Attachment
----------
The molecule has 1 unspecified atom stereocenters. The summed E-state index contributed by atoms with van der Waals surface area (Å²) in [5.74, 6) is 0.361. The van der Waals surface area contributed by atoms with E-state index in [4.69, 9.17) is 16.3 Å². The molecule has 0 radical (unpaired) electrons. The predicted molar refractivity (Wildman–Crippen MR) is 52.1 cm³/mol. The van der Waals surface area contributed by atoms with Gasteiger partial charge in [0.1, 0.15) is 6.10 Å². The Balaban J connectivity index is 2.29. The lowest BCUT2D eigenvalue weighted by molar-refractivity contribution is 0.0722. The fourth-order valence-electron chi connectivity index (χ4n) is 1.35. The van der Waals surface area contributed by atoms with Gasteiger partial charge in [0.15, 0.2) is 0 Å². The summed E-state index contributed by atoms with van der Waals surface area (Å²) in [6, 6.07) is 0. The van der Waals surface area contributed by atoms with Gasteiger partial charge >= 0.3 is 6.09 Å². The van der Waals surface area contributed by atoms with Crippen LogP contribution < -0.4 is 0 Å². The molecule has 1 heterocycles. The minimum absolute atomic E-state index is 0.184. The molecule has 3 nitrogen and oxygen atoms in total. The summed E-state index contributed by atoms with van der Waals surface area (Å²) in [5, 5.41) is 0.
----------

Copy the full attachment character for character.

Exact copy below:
The molecule has 1 unspecified atom stereocenters. The summed E-state index contributed by atoms with van der Waals surface area (Å²) in [5.74, 6) is 0.361. The van der Waals surface area contributed by atoms with E-state index in [4.69, 9.17) is 16.3 Å². The molecule has 0 radical (unpaired) electrons. The predicted molar refractivity (Wildman–Crippen MR) is 52.1 cm³/mol. The van der Waals surface area contributed by atoms with Gasteiger partial charge in [0.1, 0.15) is 6.10 Å². The Balaban J connectivity index is 2.29. The lowest BCUT2D eigenvalue weighted by molar-refractivity contribution is 0.0722. The fourth-order valence-electron chi connectivity index (χ4n) is 1.35. The van der Waals surface area contributed by atoms with Gasteiger partial charge in [0.15, 0.2) is 0 Å². The summed E-state index contributed by atoms with van der Waals surface area (Å²) in [6, 6.07) is 0. The van der Waals surface area contributed by atoms with Gasteiger partial charge >= 0.3 is 6.09 Å². The van der Waals surface area contributed by atoms with Crippen LogP contribution < -0.4 is 0 Å². The molecule has 1 heterocycles. The minimum absolute atomic E-state index is 0.184. The molecule has 3 nitrogen and oxygen atoms in total. The summed E-state index contributed by atoms with van der Waals surface area (Å²) in [5, 5.41) is 0.